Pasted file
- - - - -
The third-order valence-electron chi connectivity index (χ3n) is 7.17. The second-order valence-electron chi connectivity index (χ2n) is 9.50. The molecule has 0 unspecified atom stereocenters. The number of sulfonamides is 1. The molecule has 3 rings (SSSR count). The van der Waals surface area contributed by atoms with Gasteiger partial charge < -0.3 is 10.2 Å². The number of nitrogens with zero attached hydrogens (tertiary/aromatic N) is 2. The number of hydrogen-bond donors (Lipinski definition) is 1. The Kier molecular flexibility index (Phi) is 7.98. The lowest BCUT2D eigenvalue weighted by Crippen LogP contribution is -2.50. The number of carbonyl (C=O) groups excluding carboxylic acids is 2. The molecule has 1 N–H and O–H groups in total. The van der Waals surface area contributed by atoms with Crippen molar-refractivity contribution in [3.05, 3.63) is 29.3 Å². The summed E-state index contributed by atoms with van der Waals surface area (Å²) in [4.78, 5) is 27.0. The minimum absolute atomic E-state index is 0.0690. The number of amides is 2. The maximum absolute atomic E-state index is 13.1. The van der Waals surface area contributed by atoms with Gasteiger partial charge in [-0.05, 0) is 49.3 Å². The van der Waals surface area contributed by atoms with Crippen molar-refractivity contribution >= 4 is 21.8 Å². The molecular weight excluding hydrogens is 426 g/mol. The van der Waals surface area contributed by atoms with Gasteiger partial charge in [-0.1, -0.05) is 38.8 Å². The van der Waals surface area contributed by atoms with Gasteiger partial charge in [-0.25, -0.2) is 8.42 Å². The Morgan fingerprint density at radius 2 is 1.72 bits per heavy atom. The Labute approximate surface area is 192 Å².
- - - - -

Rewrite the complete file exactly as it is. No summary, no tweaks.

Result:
The third-order valence-electron chi connectivity index (χ3n) is 7.17. The second-order valence-electron chi connectivity index (χ2n) is 9.50. The molecule has 0 unspecified atom stereocenters. The number of sulfonamides is 1. The molecule has 3 rings (SSSR count). The van der Waals surface area contributed by atoms with Gasteiger partial charge < -0.3 is 10.2 Å². The number of nitrogens with zero attached hydrogens (tertiary/aromatic N) is 2. The number of hydrogen-bond donors (Lipinski definition) is 1. The Kier molecular flexibility index (Phi) is 7.98. The lowest BCUT2D eigenvalue weighted by Crippen LogP contribution is -2.50. The number of carbonyl (C=O) groups excluding carboxylic acids is 2. The molecule has 1 N–H and O–H groups in total. The van der Waals surface area contributed by atoms with Crippen molar-refractivity contribution in [3.05, 3.63) is 29.3 Å². The summed E-state index contributed by atoms with van der Waals surface area (Å²) in [4.78, 5) is 27.0. The minimum absolute atomic E-state index is 0.0690. The number of amides is 2. The maximum absolute atomic E-state index is 13.1. The van der Waals surface area contributed by atoms with Gasteiger partial charge in [-0.05, 0) is 49.3 Å². The van der Waals surface area contributed by atoms with Crippen molar-refractivity contribution >= 4 is 21.8 Å². The molecular weight excluding hydrogens is 426 g/mol. The van der Waals surface area contributed by atoms with Gasteiger partial charge in [-0.1, -0.05) is 38.8 Å². The van der Waals surface area contributed by atoms with Gasteiger partial charge in [-0.25, -0.2) is 8.42 Å². The Morgan fingerprint density at radius 2 is 1.72 bits per heavy atom. The Labute approximate surface area is 192 Å².